05 May 2021
Today on the International Day of the Midwife, the Nursing and Midwifery Board of Australia (NMBA) has thanked midwives for caring for women across the world during the COVID-19 pandemic.
NMBA community member and Wiradjuri woman Dr Jessa Rogers experienced firsthand the stress of pregnancy and birth during the pandemic and the importance of safe and accessible midwifery care.
‘I had my third son at the height of the pandemic in New Zealand, away from home, and the experience was traumatic at times,’ Dr Rogers said.
‘There was a fantastic midwife who made all the difference in the world to me – she really demonstrated the practice of culturally safe, woman-centred care.’
‘As a member of the NMBA, it reinforced to me the importance of continuity of care, culturally appropriate care, and the lasting impact that midwives have on mothers, long after the birthing process is over.’
Tracey, a midwife and nurse of 35 years who works in a small women’s emergency department in Melbourne, spoke about the difficulties for midwives and the women they care for during the pandemic, as well as the courage and resilience of midwives and women facing these challenges.
‘Our unit became first stop for anyone presenting with COVID-19 symptoms as well as women’s health issues,’ Tracey said. ‘When I had to ask staff to suit up in PPE and go into rooms – they never hesitated.’
‘Watching women come into the unit and their partners not being able to come with them – we all found that really hard, particularly if they were there for a miscarriage or something else really difficult.’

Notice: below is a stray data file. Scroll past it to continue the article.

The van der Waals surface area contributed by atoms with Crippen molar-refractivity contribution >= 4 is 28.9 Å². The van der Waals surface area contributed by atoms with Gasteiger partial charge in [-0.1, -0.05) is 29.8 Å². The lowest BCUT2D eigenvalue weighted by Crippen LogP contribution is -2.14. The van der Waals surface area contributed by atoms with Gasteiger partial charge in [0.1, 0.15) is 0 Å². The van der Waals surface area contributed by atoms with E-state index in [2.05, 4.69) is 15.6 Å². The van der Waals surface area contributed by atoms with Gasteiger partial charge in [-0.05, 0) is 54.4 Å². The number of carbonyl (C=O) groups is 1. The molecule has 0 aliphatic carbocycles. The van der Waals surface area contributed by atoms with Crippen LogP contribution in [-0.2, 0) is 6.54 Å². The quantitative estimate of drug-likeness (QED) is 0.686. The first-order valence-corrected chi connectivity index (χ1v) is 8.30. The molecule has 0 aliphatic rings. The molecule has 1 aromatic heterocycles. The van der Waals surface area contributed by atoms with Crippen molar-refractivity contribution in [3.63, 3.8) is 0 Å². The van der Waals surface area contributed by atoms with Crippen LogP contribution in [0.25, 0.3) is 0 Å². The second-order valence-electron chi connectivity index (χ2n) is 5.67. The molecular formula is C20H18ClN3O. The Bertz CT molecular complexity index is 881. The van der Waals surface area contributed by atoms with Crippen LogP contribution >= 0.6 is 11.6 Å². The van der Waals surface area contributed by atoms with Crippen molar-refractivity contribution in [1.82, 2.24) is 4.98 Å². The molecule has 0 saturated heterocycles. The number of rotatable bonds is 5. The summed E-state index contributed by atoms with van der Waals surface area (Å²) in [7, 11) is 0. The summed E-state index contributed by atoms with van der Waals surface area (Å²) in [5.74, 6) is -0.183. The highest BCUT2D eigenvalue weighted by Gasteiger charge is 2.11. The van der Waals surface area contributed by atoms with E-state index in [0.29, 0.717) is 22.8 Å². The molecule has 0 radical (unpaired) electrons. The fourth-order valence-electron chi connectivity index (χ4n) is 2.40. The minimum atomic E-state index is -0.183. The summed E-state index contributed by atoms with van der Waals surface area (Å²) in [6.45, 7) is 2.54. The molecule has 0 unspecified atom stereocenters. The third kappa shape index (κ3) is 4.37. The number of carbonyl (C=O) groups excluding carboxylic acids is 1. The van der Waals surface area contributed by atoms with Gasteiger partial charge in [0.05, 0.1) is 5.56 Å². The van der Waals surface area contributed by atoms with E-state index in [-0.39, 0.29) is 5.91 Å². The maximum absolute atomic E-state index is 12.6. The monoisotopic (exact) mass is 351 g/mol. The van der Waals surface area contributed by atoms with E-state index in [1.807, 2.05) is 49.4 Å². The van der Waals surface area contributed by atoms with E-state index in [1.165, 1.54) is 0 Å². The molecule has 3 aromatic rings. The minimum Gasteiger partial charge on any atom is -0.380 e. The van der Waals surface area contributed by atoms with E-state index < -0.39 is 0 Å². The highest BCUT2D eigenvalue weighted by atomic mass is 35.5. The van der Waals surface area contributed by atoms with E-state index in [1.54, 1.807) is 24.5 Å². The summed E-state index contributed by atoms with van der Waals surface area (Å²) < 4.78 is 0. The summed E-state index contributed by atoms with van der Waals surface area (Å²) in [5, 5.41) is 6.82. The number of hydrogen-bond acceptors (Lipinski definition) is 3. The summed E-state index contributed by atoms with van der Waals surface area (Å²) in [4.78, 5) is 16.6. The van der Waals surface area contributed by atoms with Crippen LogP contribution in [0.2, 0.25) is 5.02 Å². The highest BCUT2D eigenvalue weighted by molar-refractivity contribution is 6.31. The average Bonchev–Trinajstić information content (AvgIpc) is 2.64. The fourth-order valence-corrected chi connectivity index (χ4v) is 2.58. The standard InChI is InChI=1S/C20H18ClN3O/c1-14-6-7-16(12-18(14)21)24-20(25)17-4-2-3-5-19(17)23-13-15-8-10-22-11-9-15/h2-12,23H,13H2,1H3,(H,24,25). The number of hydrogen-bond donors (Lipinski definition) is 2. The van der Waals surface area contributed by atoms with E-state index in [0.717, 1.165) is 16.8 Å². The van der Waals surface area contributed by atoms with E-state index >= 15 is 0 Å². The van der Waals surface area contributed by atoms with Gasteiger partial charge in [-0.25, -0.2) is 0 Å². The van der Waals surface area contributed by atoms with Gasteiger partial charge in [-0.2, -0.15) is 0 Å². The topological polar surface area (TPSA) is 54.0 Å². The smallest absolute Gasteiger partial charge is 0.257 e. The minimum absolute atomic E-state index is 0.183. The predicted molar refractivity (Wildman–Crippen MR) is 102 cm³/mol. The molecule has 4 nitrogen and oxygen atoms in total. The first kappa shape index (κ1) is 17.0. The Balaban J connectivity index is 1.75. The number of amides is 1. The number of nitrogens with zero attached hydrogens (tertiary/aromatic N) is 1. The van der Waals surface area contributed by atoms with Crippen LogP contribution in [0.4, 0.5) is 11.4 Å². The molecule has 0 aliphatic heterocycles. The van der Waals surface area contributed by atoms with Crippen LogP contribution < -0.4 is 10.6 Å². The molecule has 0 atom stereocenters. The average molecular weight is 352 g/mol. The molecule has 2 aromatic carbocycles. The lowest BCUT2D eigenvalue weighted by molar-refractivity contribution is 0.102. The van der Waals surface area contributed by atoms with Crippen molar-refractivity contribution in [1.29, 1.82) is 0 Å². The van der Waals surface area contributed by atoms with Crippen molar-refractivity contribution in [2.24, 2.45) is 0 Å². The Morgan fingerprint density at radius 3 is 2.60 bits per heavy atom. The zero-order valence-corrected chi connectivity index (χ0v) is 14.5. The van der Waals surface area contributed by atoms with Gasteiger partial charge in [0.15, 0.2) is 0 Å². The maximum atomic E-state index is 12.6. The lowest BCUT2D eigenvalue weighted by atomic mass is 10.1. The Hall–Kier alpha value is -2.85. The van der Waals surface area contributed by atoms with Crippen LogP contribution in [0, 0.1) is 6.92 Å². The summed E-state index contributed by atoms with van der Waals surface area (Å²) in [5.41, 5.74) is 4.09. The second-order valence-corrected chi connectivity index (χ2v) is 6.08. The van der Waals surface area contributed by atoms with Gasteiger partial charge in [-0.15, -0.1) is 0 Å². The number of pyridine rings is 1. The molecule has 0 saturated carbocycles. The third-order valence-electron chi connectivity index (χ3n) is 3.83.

‘Social distancing was really stressful because we couldn’t gather to reflect and debrief together. We couldn’t give each other a hug no matter how hard the day was. At the same time, we saw it as a privilege to be able to go to work while so many people were locked down, so working helped us in some ways as well as being difficult.’
‘I’d like to say thank you to midwives for getting through it and taking care of each other – we know we got off lightly compared to rest of world but it’s still been a really difficult year.’
Adjunct Professor Veronica Casey AM, on behalf of the NMBA, today thanked midwives across Australia and the world for their commitment to women and their families during the pandemic and beyond.
‘Midwives have continued to care for women while their environment and what was required of them changed dramatically in some cases,’ Adjunct Professor Casey said.
‘On behalf of the Board, I’d like to thank midwives for their professionalism and focus on supporting women, and wish them a very happy International Day of the Midwife.’
Adjunct Professor Casey reminded midwives that they can access free, independent and anonymous health support anytime from Nurse & Midwife Support on 1800 667 877 or at www.nmsupport.org.au